Agriculture Can Mitigate Climate Change at Low Cost to Help Meet Paris Climate Agreement Goals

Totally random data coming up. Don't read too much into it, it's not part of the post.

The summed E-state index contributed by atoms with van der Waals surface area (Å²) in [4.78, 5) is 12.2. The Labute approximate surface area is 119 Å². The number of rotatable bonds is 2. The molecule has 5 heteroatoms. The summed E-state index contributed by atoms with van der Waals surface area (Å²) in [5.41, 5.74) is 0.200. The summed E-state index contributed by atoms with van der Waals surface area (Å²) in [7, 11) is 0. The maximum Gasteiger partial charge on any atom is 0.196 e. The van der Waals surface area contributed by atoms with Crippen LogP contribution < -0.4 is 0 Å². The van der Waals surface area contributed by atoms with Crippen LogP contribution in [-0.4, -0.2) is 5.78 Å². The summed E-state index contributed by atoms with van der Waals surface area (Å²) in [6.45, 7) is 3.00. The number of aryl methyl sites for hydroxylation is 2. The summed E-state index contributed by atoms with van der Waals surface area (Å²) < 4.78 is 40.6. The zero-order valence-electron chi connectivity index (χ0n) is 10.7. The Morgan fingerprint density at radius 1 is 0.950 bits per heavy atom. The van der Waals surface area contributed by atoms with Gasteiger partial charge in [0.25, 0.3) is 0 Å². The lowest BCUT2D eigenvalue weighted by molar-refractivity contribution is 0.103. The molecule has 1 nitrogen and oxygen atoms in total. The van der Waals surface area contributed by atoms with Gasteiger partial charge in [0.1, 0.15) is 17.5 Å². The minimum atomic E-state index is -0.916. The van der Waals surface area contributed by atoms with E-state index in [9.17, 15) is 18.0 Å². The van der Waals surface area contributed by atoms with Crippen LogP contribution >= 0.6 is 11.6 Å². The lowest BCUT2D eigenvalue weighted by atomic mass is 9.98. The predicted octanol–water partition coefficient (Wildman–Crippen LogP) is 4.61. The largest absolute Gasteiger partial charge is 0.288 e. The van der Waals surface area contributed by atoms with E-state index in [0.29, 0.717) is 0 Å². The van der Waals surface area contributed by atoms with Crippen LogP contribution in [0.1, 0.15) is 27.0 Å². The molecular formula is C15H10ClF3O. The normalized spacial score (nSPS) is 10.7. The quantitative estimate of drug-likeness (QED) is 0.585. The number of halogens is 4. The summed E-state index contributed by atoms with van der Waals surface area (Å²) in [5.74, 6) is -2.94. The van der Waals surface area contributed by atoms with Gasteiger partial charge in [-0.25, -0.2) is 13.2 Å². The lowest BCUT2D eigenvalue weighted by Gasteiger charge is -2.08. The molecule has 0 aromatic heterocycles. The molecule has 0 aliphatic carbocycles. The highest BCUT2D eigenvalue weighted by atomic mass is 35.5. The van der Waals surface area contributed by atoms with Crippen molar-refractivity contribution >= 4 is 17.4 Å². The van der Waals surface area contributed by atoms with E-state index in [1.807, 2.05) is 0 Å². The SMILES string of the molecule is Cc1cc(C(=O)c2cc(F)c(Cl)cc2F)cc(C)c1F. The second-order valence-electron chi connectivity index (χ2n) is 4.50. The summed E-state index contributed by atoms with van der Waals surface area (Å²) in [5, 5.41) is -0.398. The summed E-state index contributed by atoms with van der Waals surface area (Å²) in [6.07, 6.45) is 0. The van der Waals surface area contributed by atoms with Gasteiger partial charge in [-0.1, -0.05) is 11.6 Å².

Agriculture Can Mitigate Climate Change at Low Cost to Help Meet Paris Climate Agreement Goals The Paris Climate Agreement represents an ambitious goal to reduce greenhouse gas (GHG) emissions to limit global climate warming to between 1.5 and 2.0 degrees Celsius (°C). Although the focus is on reduction of fossil-fuel emissions, improved land-management practices offer a crucial opportunity to contribute to this goal while also providing other important cobenefits, including provision of clean water, reduction in air pollution, and maintenance of biodiversity. A recent global analysis found that 20 cost-effective pathways of conservation, restoration, and improved land-management practices could reduce emissions by 11.3 petagrams of carbon dioxide equivalent (PgCO2e) per year, representing 37 percent of the Paris Agreement goal by the year 2030 (Griscom et al. 2017). This analysis also found that 4.1 PgCO2e per year of this emission reduction was low cost ($10 per megagram of carbon dioxide equivalent or less). This letter focuses on these low-cost opportunities because it is critically important to implement them as soon as possible, recognizing that more costly or complex solutions may take longer to implement. The low-cost emission-reduction potential is dominated by forest- and tree-related pathways, including avoided forest conversion and natural forest management (55 percent of total low-cost potential). However, cropland nutrient management is the second-largest low-cost pathway, indicating an important role for agriculture in mitigating climate change at low cost. Combined, agricultural practices account for 26 percent of the low-cost potential (1.1 PgCO2e per year, including cropland nutrient management, conservation agriculture, legumes in pastures, improved rice cultivation, and optimized grazing intensity). The remaining potential (19 percent) is from wetland-dominated pathways, including avoided peatland impacts, peatland restoration, and avoided coastal wetland impacts. In addition, many of the nonagricultural pathways interact in important ways with agriculture; therefore, it is critically important to recognize and deploy these interactive pathways in concert. Notably, some important low-cost forest pathways depend largely on the intensification of agricultural pathways (increased food yield per hectare), as well as human dietary changes, such as reducing beef consumption. For example, the pathway with the greatest low-cost GHG mitigation is avoided forest conversion, which depends on the sustainable intensification of existing agricultural land because 54 percent of forestland conversion is to commercial agriculture (Hosonuma et al. 2012). Similarly, some of the wetland pathways interact in important ways with agriculture. For example, avoided peatland conversion depends in part on producing crops such as oil palm on nonpeatlands. For all of these reasons, agriculture has a dominant role to play in these interacting natural climate solution pathways, particularly the low-cost opportunities. However, agricultural mitigation must occur without compromising food security (Stefan et al. 2017). One reason for the low cost of some agricultural GHG mitigation opportunities is that they can increase yields, decrease costs, or both. For example, nitrogen (N) fertilizer can be used more efficiently with the correct formulation, timing, placement, and rate, reducing costs while maintaining or increasing yields (Davidson et al. 2015, Kanter et al. 2015, McLellan et al. 2018). In the United States, on-farm testing showed that modern Web-based tools for N management in maize could decrease annual N application rate by 34 percent by means of improved spatial and temporal precision and adaptive in-season applications rates. These improvements occur while maintaining yields and improving profitability by $65 per hectare (Sela et al. 2016, 2018). Furthermore, reduced N fertilizer application also reduces GHG emissions that occur upstream during fertilizer manufacture. In addition, in some countries such as China, subsidies for N fertilizer encourage overuse, indicating a large opportunity to reduce N rate while maintaining yields (Zhang et al. 2015, Kanter et al. 2015). Recent research has suggested that GHG emissions from agriculture, forestry, and land-use change have been underestimated (Mahowald et al. 2017); therefore, agricultural opportunities for GHG mitigation may be even more critical to achieving the goals of the Paris Agreement while making agriculture more sustainable and providing other ecosystem services. However, attention and funding for GHG mitigation have not focused on land-management opportunities. I suggest that more emphasis be placed on implementing improved land-management practices to reduce GHG emissions, beginning with the low-cost opportunities. Agriculture, including interacting agricultural and forest pathways, can provide most of this low-cost GHG mitigation while also providing the cobenefits of clean water, reduction in air pollution, and maintenance of biodiversity. The time is now to implement these opportunities. References cited Davidson EA , Suddick EC , Rice CW , Prokopy LS . 2015 . More food, low pollution (Mo Fo Lo Po): A grand challenge for the 21st century . Journal of Environmental Quality 44 : 305 – 311 . Google Scholar CrossRef Search ADS PubMed Griscom BW et al. 2017 . Natural climate solutions . Proceedings of the National Academy of Sciences 114 : 11645 – 11650 . Google Scholar CrossRef Search ADS Hosonuma N , Herold M , de Sy V , de Fries RS , Brockhaus M , Verchot L , Angelsen A , Romijn E . 2012 . An assessment of deforestation and forest degradation drivers in developing countries . Environmental Research Letters 7 (art. 4009). Kanter DR , Zhang X , Mauzerall DL . 2015 . Reducing nitrogen pollution while decreasing farmers’ costs and increasing fertilizer industry profits . Journal of Environmental Quality 44 : 325 – 335 . Google Scholar CrossRef Search ADS PubMed Mahowald NM , Ward DS , Doney SC , Hess PG , Randerson JT . 2017 . Are the impacts of land use on warming underestimated in climate policy? Environmental Research Letters 12 (art. 094016). McLellan EL , Cassman KG , Eagle AJ , Woodbury PB , Sela S , Tonitto C , Marjerison D , van Es HM . 2018 . The nitrogen balancing act: Tracking the environmental performance of food production . Bioscience 68 : 194 – 203 . Google Scholar PubMed Sela S , van Es HM , Moebius-Clune BN , Marjerison R , Melkonian J , Moebius-Clune D , Schindelbeck R , Gomes S . 2016 . Adapt-N outperforms grower-selected nitrogen rates in Northeast and Midwestern United States strip trials . Agronomy Journal 108 : 1726 – 1734 . Google Scholar CrossRef Search ADS Sela S , Woodbury PB , van Es HM . 2018 . Dynamic model-based N management reduces surplus nitrogen and improves the environmental performance of corn production . Environmental Research Letters 13 (art. 054010). https://doi.org/10.1088/1748-9326/aab908 Stefan F et al. 2017 . Reducing greenhouse gas emissions in agriculture without compromising food security? Environmental Research Letters 12 (art. 105004). Zhang X , Davidson EA , Mauzerall DL , Searchinger TD , Dumas P , Shen Y . 2015 . Managing nitrogen for sustainable development . Nature 528 : 51 – 59 . Google Scholar PubMed © The Author(s) 2018. Published by Oxford University Press on behalf of the American Institute of Biological Sciences. This article is published and distributed under the terms of the Oxford University Press, Standard Journals Publication Model (https://academic.oup.com/journals/pages/about_us/legal/notices) http://www.deepdyve.com/assets/images/DeepDyve-Logo-lg.png BioScience Oxford University Press